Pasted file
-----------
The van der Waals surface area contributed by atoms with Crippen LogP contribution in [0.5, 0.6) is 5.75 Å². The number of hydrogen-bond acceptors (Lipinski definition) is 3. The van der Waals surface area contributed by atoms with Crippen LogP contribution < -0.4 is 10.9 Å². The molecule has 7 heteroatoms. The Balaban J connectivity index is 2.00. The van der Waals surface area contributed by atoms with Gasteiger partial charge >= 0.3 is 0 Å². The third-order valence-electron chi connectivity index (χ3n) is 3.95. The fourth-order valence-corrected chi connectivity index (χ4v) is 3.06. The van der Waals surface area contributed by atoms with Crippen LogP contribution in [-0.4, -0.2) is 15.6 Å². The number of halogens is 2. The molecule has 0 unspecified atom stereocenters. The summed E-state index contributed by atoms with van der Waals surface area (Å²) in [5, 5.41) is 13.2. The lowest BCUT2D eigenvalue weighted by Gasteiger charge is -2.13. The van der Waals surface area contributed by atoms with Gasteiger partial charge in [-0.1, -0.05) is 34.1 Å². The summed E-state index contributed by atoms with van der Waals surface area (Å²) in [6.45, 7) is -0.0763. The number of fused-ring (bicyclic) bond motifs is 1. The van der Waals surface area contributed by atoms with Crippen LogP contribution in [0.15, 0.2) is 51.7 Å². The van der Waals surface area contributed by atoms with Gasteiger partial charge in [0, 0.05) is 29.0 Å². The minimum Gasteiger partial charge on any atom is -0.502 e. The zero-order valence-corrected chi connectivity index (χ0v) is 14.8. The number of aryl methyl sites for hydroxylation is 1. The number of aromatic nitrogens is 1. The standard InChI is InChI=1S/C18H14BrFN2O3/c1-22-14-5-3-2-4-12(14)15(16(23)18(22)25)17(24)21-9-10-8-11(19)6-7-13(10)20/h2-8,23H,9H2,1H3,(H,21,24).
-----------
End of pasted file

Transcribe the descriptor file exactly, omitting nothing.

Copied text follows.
The van der Waals surface area contributed by atoms with Crippen LogP contribution in [0.5, 0.6) is 5.75 Å². The number of hydrogen-bond acceptors (Lipinski definition) is 3. The van der Waals surface area contributed by atoms with Crippen LogP contribution < -0.4 is 10.9 Å². The molecule has 7 heteroatoms. The Balaban J connectivity index is 2.00. The van der Waals surface area contributed by atoms with Gasteiger partial charge >= 0.3 is 0 Å². The third-order valence-electron chi connectivity index (χ3n) is 3.95. The fourth-order valence-corrected chi connectivity index (χ4v) is 3.06. The van der Waals surface area contributed by atoms with Crippen LogP contribution in [-0.4, -0.2) is 15.6 Å². The number of halogens is 2. The molecule has 0 unspecified atom stereocenters. The summed E-state index contributed by atoms with van der Waals surface area (Å²) in [5, 5.41) is 13.2. The lowest BCUT2D eigenvalue weighted by Gasteiger charge is -2.13. The van der Waals surface area contributed by atoms with Gasteiger partial charge in [-0.1, -0.05) is 34.1 Å². The summed E-state index contributed by atoms with van der Waals surface area (Å²) in [6.45, 7) is -0.0763. The number of fused-ring (bicyclic) bond motifs is 1. The van der Waals surface area contributed by atoms with Crippen LogP contribution in [0.15, 0.2) is 51.7 Å². The van der Waals surface area contributed by atoms with Gasteiger partial charge in [0, 0.05) is 29.0 Å². The minimum Gasteiger partial charge on any atom is -0.502 e. The zero-order valence-corrected chi connectivity index (χ0v) is 14.8. The number of aryl methyl sites for hydroxylation is 1. The number of aromatic nitrogens is 1. The standard InChI is InChI=1S/C18H14BrFN2O3/c1-22-14-5-3-2-4-12(14)15(16(23)18(22)25)17(24)21-9-10-8-11(19)6-7-13(10)20/h2-8,23H,9H2,1H3,(H,21,24).